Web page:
Cardinal McCarrick concealed that letter from his brother bishops and lied about what Cardinal Ratzinger had written. Only later did the truth come to light when the complete letter was leaked to the press.
So we know that Cardinal McCarrick was willing to defy the prefect for the Congregation for the Doctrine of the Faith even to the extent of withholding a letter intended for his brother bishops. And we know that the consequences were mild.
The following April, Cardinal Ratzinger was elected pope. I recall on the very evening of the election, the press officer for the Archdiocese of Washington was scrambling to assemble the Washington priests and seminarians in Rome. She warned them against speaking to the media, as she wanted to avoid any stories that might examine the relationship of Cardinal McCarrick to the new pope. She assumed that the election of Cardinal Ratzinger would mean the end of her boss — not over sexual abuse, but the previous year’s mendacity.
How did Benedict deal with McCarrick after his election? Cardinal McCarrick turned 75 in July 2005; if Benedict wanted to swiftly punish him for his dishonesty in the 2004 discussion, he could have immediately accepted his resignation in July 2005. But Benedict permitted McCarrick to stay in office until the following spring. That too conforms with the idea that Pope Benedict moved against Cardinal McCarrick, but did not opt for the most severe option.
In May 2009, I covered Benedict’s visit to the Holy Land. At the time, I heard an odd story from a senior member of the papal entourage while in Jerusalem. Apparently in the preparations for the trip, the Vatican made very clear to Cardinal McCarrick that he was not to accompany the Holy Father. At the time, I thought it was because the Holy See was tired of the cardinal’s meddling in their diplomatic activity on his frequent — three or four times a year — trips to the region. So he was not on the trip.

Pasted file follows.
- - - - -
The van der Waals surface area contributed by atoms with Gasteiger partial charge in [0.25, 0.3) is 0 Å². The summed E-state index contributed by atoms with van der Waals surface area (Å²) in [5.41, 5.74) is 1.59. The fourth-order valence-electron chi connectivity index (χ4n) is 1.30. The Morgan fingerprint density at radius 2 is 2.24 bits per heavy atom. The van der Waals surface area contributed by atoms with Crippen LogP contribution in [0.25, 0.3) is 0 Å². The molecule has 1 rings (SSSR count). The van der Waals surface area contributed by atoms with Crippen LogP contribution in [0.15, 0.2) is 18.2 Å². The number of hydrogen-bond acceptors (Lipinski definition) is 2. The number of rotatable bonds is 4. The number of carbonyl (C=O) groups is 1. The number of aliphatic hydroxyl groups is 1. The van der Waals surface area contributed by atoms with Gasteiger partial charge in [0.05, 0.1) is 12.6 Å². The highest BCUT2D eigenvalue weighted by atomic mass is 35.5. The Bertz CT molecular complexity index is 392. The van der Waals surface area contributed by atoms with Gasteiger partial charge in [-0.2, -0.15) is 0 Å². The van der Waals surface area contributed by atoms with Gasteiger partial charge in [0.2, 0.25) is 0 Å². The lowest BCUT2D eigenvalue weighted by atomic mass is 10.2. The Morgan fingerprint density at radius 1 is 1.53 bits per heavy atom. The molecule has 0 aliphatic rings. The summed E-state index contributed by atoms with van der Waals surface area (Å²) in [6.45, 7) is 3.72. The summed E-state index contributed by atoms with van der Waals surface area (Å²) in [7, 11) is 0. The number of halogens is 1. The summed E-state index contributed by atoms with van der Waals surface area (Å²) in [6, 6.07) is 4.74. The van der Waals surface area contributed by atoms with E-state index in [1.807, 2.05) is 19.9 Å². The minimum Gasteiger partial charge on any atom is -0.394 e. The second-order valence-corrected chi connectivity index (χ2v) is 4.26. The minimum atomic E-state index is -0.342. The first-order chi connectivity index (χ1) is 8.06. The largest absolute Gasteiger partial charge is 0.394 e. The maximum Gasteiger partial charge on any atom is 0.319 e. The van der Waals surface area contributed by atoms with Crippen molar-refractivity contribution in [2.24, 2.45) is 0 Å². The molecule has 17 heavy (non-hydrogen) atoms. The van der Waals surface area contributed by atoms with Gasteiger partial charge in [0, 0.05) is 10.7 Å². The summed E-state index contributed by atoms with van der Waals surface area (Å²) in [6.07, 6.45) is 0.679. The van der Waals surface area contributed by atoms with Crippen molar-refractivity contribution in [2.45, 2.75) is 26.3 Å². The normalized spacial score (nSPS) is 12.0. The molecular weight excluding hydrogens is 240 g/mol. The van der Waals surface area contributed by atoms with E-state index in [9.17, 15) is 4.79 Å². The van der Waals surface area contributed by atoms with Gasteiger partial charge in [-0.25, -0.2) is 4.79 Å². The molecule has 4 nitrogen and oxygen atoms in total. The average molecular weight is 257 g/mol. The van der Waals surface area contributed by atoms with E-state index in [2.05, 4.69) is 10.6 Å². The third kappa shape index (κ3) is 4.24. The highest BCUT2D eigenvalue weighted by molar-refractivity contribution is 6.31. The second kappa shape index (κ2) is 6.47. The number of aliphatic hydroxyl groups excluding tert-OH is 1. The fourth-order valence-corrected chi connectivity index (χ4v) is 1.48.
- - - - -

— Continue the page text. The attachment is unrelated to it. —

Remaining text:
But when Pope Benedict was having his meeting with King Abdullah of Jordan, the king innocently mentioned that Cardinal McCarrick had been through shortly before, passing himself off as doing preparatory work for the papal visit. Cardinal McCarrick had defied Benedict again.
In August 2009, when longtime Massachusetts Sen. Ted Kennedy died, the Vatican opted out of the eulogies. Cardinal Sean O’Malley of Boston attended the funeral, but was clearly restrained in any praise of the late politician. Cardinal McCarrick took it upon himself to appear at the graveside service in Arlington, Virginia, and read a standard Vatican correspondence reply as if Pope Benedict was eulogizing the late senator personally. It was a clear act of defiant spin.
When the Archdiocese of New York received the accusation that Cardinal McCarrick had abused a minor in the early 1970s, it notified the cardinal that an investigation was underway, led by laypeople in the district attorney’s office and the archdiocesan review board.
The Catholic Herald reports that Cardinal Donald Wuerl, Cardinal McCarrick’s successor in Washington, was also notified in 2017 and wrote to his predecessor, telling him to withdraw from public ministry while under investigation. Yet even while under investigation for abuse of a minor, Cardinal McCarrick was defiant, continuing his public appearances and leading an overseas pilgrimage in honor of his diamond jubilee of ordination.
As a journalist, then, I would conclude that there are four major episodes of defiance that make it plausible that Archbishop Theodore McCarrick could have defied sanctions placed upon him.
A spirit of defiance does not alone establish the truth of Archbishop Carlo Viganò’s testimony. It does not adequately answer questions about why any sanctions were imposed privately and not enforced. It does, though, offer a possible explanation that merits further investigation.
Father Raymond J. de Souza is the editor in chief of Convivium magazine.